As for Vashti, her life went peacefully forward until the final disaster. She made her room dark and slept; she awoke and made the room light. She lectured and attended lectures. She exchanged ideas with her innumerable friends and believed she was growing more spiritual. At times a friend was granted Euthanasia, and left his or her room for the homelessness that is beyond all human conception. Vashti did not much mind. After an unsuccessful lecture, she would sometimes ask for Euthanasia herself. But the death-rate was not permitted to exceed the birth-rate, and the Machine had hitherto refused it to her.
In any event, her son, who has been experimenting with living on the surface of the Earth, has been threatened with Homelessness, which meant certain death.
She is merely offended. “Vashti departed, nor, in the troubles that followed, did she ever see his face again.” As the title suggests, it all ends badly for everyone.
Interestingly, in a wholly materialist environment, science and other disciplines have, by preference, ceased to explore anything but their own ideas:
‘Beware of first-hand ideas!’ exclaimed one of the most advanced of them. ‘First-hand ideas do not really exist. They are but the physical impressions produced by life and fear, and on this gross foundation who could erect a philosophy? Let your ideas be second-hand, and if possible tenth-hand, for then they will be far removed from that disturbing element – direct observation.
Steyn observes that it is “a brilliant vision—from 110 years ago—of how we live now, anticipating the Internet, Google, Apple, Skype and, even more brilliantly, their likely effect on us.”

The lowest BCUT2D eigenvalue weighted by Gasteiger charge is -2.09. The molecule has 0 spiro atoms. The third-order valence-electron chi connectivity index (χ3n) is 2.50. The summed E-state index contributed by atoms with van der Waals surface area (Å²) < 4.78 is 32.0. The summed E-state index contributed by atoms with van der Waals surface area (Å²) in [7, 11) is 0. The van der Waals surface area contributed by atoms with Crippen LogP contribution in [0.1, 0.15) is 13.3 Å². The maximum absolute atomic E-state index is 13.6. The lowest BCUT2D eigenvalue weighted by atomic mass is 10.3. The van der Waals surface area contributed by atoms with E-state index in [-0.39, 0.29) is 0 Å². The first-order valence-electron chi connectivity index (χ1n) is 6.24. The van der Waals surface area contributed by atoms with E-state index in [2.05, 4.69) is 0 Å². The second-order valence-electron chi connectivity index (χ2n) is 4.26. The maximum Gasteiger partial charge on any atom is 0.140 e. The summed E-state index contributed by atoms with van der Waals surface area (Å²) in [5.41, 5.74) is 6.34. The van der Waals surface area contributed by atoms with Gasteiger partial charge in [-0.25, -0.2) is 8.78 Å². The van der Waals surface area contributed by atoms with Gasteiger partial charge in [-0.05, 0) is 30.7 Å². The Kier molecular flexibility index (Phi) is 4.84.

As Neil Duffield, who adapted the tale for the stage in 2016, says, Forster “predicts the internet in the days before even radio was a mass medium.”
It would have all seemed so far-fetched back in that time, when people weren’t even used to telephones – and that makes it more relevant now than it was in his time.Chris Long, “The Machine Stops: Did EM Forster predict the internet age?” at BBC News
How accurate was Forster, relative to Orwell or Huxley? Well, he should definitely be included with the other two in the ongoing discussion. He gets so much right.
One minor misstep though: Characteristically for a man of his time, Forster assumes that Vashti would give and receive lectures. Today, she is just as likely to pound the phone with vicious tweets, promptly responded to with enthusiasm or venom by opinion leaders who did not read what inflamed her and saw no need to do so.
But in fairness, few people of Forster’s time could easily have imagined Twitter.
Further exploration: “The Machine Stops,” a long short story, was first published in the Oxford and Cambridge Review, November 1909. The text is online here. You can hear it read aloud or presented as a BBC radio drama at YouTube. Forster’s best-known full-length novels are Howard’s End and A Passage to India. Mark Steyn reads it in three parts for his Club members (subscription required) but provides notes, linked above, for the public.
See also: How did Twitter become a virus of the mind?